Reducing your waste doesn’t have to be hard or daunting, in fact, the simpler the changes you make, the more likely they will stick for years and years to come. This Zero Waste Week I want to show how you can make a positive impact without completely overhauling your life. Yesterday I quickly covered a few things to get you started and today I want to expand on that by giving 7 simple zero waste steps you can take.
Reusable Cleaning Cloths
Cleaning cloths have long become disposable, plastic-based or in the form of kitchen roll, all of which has an expiry date and will end up in landfill. So, now is a great time to ditch those disposables and opt for more eco-friendly products. The easiest way of finding new cleaning cloths (for surfaces, for the bathroom, for dusting) is to just simply make your own – and nope, you don’t even have to be good with a sewing machine! Take an old towel, baby muslins, old clothing and just cut them up into usable squares. Not only does this give items you already have a new lease of life but it will also save you money and are all washable.
If you wanted to purchase reusable cleaning cloths there are now lots of options available in shops as well as online. The idea of being more eco-friendly has really caught on and this now means that we can find items like this really easily.
For washing up, choose compostable sponges and brushes that can go into your garden waste or compost bin.
Period products are an essential item but most of what we are constantly shown in adverts are single-use and a large waste problem for our environment. Switching to reusable period products can sound pretty daunting at first but once you find a product you love, you’ll honestly never go back. I would have to say that for comfort, for ease of use and for truly feeling as though you aren’t on your period at all, the period pant is the best option here. With a wide range of sizes, absorbency levels, pants for teens and postpartum as well as for swimming, you should be able to find ones that will work for you throughout your menstruation. My personal favourites are WUKA period pants and with their basic range starting at £12.00, they are also really affordable.
Simply choosing not to purchase fruit and veg that is wrapped in plastic and opting for the loose versions will not only help you on your zero waste journey but will also send a clear message to the retailer that we no longer want our food packaged this way which is the only way that real change can happen. You don’t even need to have fancy produce bags, just pop them loose into your trolley or basket and wash well when you are home.
It is time to ditch those face wipes because they aren’t just bad for the environment but they also don’t do your skin any favours at all. Instead, everybody in your household can simply wash with soap/facial wash or cleanser and use a flannel that can be washed and reused for years.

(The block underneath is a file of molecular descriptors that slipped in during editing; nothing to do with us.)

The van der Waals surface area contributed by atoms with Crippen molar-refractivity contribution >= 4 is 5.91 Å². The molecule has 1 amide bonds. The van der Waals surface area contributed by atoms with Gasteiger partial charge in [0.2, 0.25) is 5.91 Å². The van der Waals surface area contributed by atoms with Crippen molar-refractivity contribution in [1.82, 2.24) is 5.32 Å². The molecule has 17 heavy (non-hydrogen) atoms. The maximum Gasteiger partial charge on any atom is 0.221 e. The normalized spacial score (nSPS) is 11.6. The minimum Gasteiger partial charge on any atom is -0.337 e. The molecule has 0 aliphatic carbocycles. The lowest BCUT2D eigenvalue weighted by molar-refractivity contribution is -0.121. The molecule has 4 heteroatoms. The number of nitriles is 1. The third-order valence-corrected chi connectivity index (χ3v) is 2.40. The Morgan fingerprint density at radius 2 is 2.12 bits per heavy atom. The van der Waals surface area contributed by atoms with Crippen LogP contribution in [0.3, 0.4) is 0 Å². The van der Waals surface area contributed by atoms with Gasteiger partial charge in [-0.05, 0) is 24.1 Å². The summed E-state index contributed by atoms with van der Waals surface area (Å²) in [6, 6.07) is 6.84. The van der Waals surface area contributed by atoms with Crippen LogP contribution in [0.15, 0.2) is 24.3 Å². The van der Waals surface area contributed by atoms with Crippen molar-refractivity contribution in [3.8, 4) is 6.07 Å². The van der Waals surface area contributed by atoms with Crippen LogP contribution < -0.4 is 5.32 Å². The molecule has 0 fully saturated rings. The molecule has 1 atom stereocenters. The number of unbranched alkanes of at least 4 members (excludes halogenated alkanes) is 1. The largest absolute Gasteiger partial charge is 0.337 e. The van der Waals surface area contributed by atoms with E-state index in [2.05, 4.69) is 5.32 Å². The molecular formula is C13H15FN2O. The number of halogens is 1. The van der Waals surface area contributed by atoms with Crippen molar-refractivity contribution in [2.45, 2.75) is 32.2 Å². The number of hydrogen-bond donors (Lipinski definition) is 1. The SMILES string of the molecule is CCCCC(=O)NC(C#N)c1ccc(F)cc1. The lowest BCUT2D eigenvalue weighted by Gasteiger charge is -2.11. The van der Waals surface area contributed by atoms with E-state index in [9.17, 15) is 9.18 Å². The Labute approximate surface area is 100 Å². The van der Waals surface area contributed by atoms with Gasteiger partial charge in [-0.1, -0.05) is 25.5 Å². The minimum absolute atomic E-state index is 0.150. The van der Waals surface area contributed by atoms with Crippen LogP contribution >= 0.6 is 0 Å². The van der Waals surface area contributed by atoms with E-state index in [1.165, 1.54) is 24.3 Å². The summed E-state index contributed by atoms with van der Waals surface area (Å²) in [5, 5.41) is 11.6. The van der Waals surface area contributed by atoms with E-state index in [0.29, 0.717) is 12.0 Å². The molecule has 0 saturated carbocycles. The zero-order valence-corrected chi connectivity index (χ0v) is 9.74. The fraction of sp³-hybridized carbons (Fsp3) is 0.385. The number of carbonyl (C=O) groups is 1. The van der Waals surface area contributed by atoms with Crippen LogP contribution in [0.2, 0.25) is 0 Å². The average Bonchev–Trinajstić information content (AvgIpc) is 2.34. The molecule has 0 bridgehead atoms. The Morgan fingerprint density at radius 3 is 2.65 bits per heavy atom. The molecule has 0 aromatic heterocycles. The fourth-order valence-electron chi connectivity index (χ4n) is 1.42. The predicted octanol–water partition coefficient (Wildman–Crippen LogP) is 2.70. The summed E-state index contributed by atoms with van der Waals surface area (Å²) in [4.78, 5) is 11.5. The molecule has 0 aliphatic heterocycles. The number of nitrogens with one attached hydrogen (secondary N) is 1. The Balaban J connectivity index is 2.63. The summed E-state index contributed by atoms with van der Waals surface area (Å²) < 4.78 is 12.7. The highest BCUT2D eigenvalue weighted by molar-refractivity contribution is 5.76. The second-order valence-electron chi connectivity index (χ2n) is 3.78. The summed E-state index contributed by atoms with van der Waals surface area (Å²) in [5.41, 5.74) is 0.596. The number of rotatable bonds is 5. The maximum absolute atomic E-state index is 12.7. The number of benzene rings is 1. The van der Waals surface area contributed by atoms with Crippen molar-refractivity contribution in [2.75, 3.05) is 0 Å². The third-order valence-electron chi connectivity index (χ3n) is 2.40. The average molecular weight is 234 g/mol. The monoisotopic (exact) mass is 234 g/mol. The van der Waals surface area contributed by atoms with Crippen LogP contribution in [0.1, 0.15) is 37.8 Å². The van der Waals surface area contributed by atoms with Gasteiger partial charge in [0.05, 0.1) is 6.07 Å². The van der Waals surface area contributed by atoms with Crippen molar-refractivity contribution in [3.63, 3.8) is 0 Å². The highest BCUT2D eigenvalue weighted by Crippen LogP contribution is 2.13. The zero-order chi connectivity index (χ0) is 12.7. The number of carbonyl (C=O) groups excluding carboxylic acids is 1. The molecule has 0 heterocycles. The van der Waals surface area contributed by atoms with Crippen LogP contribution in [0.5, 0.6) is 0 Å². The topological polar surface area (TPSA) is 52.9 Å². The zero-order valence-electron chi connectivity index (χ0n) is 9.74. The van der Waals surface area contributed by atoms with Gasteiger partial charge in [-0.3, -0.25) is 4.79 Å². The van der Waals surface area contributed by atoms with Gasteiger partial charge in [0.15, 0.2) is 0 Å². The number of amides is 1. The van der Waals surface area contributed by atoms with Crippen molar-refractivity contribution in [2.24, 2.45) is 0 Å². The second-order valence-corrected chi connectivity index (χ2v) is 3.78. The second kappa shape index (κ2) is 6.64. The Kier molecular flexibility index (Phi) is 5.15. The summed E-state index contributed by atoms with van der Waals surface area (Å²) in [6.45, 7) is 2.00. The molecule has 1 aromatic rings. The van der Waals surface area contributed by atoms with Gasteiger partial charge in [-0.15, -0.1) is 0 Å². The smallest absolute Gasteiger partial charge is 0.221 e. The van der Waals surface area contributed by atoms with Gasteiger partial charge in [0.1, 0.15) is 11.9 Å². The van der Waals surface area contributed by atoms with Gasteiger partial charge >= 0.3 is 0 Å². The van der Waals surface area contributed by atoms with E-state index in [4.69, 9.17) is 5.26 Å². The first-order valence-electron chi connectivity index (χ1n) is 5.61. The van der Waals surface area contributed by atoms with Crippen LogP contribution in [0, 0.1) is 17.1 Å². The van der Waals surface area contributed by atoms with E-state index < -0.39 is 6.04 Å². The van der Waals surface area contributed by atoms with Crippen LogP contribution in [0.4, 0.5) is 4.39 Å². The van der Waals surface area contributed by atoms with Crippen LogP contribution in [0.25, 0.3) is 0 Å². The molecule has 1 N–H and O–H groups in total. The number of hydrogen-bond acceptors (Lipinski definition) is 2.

Reusable Baby Wipes
As above. Baby wipes often contain plastic, they contain perfumes that can be damaging and drying to babies skin and they create an awful lot of waste that could be easily avoided if you switched to reusable wipes. These are essentially flannels which you make wet and clean your baby’s bottom up with (as well as hands, faces, clothing, spills etc etc) These are very affordable, they will save you money in the long run plus they work so much better than single-use wipes. I have more information on reusable baby wipes in these posts here:
Reusable Water Bottles
Ever heard this term?
“Bottled water companies don’t produce water, they just produce plastic bottles”
We are all very lucky in the UK to have access to clean drinking water from our taps so instead of going out and buying bottled water, simply purchase a reusable water bottle and fill it up before you go out. If you run out when you are out and about, you can either look for a refill station or ask a cafe if they can fill it up for you – they shouldn’t really say no. By being prepared and taking your own bottle you could save approximately 150 plastic bottles from going to waste each year.
Reusable Coffee Cup
When you take your reusable water bottle out don’t forget to also pack a reusable coffee/tea cup too. There are so many designs now on the market and if you get a collapsible cup you will be able to easily carry this in your bag or keep it in your car. Britain alone gets through around 2.5 billion single-use coffee cups each year so by always remembering a reusable one, you could be making a difference to this figure.
Making small changes to simple everyday things in your routine will all add up. This is why we need more people doing what they can rather than a small amount doing lots. We have to work together to tackle our waste problem and show large companies that their wasteful products and packaging are outdated and no longer wanted.
Of course, there are plenty more changes that I could have added here but I wanted to keep things as simple as possible. For more swap ideas I have this post here. Let me know in the comments what your favourite zero waste items are.
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